In a study of American kids, Straus and a colleague asked parents of about 1,500 young children participating in an IQ research project how often they spanked their children.Straus doesn't pull any punches in his opinion of what this study means for parents, and for our society:
The findings? The 2- to 4-year-old kids who weren't spanked at all, according to their parents, had IQs that were, on average, about five points higher after four years than the kids who were spanked. The same trend held for 5- to 9-year-olds, though the differences were less pronounced.
"It is time for psychologists to recognize the need to help parents end the use of corporal punishment and incorporate that objective into their teaching and clinical practice. It also is time for the United States to begin making the advantages of not spanking a public health and child welfare focus, and eventually enact federal no-spanking legislation."
I don't say this very often, but I think NPR was being extremely lazy in the way they chose to present this information. I don't think spanking your kids makes them dumb. I don't believe that those of you out there who choose to strike your children are actually beating their brains out of their little heads.
I do think that, in general, people with poor communication skills and a lack of education are less equipped to deal with their children in a logical, intelligent way. As a result, they lose their tempers more quickly, turn to violence and frustration more easily and, most importantly, teach those same "skills" to their kids.
Or perhaps it is simply the fact that the same intellectual incuriosity that leads these families to turn to violence to address their issues is also present in other areas of their intellectual development. Smart people don't hit their kids? Perhaps they don't need to. I would suggest that contrary to what the NPR headline suggests, it's not the kids who are made dumber by being hit.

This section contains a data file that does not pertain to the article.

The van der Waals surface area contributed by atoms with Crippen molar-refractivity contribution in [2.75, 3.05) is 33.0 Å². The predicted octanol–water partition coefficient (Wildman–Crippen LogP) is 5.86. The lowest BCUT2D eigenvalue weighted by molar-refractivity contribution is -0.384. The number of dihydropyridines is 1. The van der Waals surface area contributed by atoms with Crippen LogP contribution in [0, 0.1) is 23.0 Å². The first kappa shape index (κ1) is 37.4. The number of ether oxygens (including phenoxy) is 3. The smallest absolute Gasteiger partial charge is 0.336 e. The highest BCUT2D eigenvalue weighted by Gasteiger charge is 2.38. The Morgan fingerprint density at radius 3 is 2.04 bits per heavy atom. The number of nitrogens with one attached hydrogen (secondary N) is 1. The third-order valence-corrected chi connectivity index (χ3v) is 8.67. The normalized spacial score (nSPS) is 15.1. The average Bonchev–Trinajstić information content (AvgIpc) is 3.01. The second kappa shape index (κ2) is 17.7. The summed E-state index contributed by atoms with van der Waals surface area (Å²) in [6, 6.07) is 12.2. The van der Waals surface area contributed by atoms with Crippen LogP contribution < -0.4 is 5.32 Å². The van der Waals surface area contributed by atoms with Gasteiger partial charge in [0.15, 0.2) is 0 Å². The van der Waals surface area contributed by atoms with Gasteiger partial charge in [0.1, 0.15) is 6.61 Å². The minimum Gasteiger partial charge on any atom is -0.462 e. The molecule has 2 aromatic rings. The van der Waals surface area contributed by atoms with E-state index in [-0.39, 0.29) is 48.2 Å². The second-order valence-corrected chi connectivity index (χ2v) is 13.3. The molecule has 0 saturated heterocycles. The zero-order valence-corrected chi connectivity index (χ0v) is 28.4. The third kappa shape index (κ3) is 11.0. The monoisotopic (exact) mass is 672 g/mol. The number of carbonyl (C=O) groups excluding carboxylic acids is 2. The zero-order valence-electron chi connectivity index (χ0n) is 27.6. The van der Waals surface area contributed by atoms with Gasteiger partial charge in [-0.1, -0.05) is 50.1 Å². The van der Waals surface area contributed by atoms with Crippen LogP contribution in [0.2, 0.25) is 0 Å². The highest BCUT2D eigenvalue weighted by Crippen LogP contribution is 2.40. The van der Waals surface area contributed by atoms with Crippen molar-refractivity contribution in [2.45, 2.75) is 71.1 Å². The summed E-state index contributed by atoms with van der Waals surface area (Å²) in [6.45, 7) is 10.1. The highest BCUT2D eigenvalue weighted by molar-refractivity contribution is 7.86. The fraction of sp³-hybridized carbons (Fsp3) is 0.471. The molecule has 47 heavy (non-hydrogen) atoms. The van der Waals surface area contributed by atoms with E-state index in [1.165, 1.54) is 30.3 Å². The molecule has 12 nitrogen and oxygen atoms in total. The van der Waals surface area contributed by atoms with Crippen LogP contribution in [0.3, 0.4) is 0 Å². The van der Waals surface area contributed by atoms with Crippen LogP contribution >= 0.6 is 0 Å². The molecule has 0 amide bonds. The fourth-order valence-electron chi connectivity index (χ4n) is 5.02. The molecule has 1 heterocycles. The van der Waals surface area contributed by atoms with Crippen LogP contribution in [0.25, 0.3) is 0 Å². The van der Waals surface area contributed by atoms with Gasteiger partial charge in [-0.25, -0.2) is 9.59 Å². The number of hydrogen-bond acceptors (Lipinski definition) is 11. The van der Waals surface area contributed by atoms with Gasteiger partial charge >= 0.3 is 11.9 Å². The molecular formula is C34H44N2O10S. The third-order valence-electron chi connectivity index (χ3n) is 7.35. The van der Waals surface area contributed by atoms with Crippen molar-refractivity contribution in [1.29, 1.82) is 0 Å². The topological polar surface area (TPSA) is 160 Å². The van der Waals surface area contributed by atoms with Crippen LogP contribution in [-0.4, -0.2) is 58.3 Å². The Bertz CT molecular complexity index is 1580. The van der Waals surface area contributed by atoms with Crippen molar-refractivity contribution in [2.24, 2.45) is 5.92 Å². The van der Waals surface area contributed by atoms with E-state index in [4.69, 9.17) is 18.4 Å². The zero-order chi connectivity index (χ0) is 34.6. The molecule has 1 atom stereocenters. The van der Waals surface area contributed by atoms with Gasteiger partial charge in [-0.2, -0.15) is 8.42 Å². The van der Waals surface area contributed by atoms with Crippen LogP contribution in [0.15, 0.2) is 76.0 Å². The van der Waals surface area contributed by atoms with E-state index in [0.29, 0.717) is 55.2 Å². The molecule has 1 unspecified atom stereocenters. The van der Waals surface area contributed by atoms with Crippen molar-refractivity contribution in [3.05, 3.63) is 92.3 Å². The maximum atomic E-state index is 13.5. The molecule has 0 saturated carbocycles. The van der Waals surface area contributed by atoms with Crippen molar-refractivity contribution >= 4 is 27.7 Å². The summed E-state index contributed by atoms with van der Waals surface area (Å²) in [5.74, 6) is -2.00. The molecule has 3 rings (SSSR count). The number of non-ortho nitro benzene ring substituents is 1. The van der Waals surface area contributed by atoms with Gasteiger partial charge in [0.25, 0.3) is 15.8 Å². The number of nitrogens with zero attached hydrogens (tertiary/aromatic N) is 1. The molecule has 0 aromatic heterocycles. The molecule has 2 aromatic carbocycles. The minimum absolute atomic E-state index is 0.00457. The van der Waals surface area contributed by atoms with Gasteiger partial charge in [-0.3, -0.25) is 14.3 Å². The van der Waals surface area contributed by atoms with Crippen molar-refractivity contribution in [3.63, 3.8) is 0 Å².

I've written about my feelings on corporal punishment before. ("Spare the child", July 2006) It was a pretty comprehensive statement on corporal punishment, so I don't think I need to say it all again. But I think the last few paragraphs bear repeating. My feelings haven't changed one bit, except that I believe them more strongly than ever.
"You know, I was spanked as a child, and I grew up to be perfectly healthy and have raised my kids just fine."
Did you? You think? You were, as a small child, routinely subjected to violence by someone probably five times your size so that you would be subject to their demands? As a result, you grew up, had some small children of your own, and then proceeded to beat them into submission as well?
We have a different definition of "perfectly healthy", you and I. We have a wildly different idea of what it means for an innocent child to be "just fine".
You may think that I believe that if you as a parent spank your children, I automatically believe that you are a bad parent. I don't, not necessarily and not without knowing what kind of parent you are as a whole. Nor do I think your children are necessarily going to grow up to be damaged.
But I do think you are wrong. And as much as you might feel sorry for my kid for having me as a father, I guarantee I feel more sorry for yours.